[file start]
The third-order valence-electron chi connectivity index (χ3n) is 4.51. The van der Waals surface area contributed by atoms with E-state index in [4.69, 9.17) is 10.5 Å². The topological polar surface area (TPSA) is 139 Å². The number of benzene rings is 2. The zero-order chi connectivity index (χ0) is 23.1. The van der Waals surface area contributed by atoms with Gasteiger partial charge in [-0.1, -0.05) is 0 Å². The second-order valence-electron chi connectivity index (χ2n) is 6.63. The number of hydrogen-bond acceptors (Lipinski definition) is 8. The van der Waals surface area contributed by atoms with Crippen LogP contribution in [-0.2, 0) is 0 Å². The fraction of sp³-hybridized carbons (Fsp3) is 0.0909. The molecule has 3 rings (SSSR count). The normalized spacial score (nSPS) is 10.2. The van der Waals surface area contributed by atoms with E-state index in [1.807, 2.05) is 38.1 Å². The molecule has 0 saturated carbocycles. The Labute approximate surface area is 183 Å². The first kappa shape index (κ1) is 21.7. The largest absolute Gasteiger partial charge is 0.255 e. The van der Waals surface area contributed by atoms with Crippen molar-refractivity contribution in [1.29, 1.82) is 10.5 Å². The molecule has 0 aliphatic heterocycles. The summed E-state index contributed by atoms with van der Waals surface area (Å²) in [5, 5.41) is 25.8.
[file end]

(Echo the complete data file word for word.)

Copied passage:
The third-order valence-electron chi connectivity index (χ3n) is 4.51. The van der Waals surface area contributed by atoms with E-state index in [4.69, 9.17) is 10.5 Å². The topological polar surface area (TPSA) is 139 Å². The number of benzene rings is 2. The zero-order chi connectivity index (χ0) is 23.1. The van der Waals surface area contributed by atoms with Gasteiger partial charge in [-0.1, -0.05) is 0 Å². The second-order valence-electron chi connectivity index (χ2n) is 6.63. The number of hydrogen-bond acceptors (Lipinski definition) is 8. The van der Waals surface area contributed by atoms with Crippen LogP contribution in [-0.2, 0) is 0 Å². The fraction of sp³-hybridized carbons (Fsp3) is 0.0909. The molecule has 3 rings (SSSR count). The normalized spacial score (nSPS) is 10.2. The van der Waals surface area contributed by atoms with E-state index in [1.807, 2.05) is 38.1 Å². The molecule has 0 saturated carbocycles. The Labute approximate surface area is 183 Å². The first kappa shape index (κ1) is 21.7. The largest absolute Gasteiger partial charge is 0.255 e. The van der Waals surface area contributed by atoms with Crippen molar-refractivity contribution in [1.29, 1.82) is 10.5 Å². The molecule has 0 aliphatic heterocycles. The summed E-state index contributed by atoms with van der Waals surface area (Å²) in [5, 5.41) is 25.8.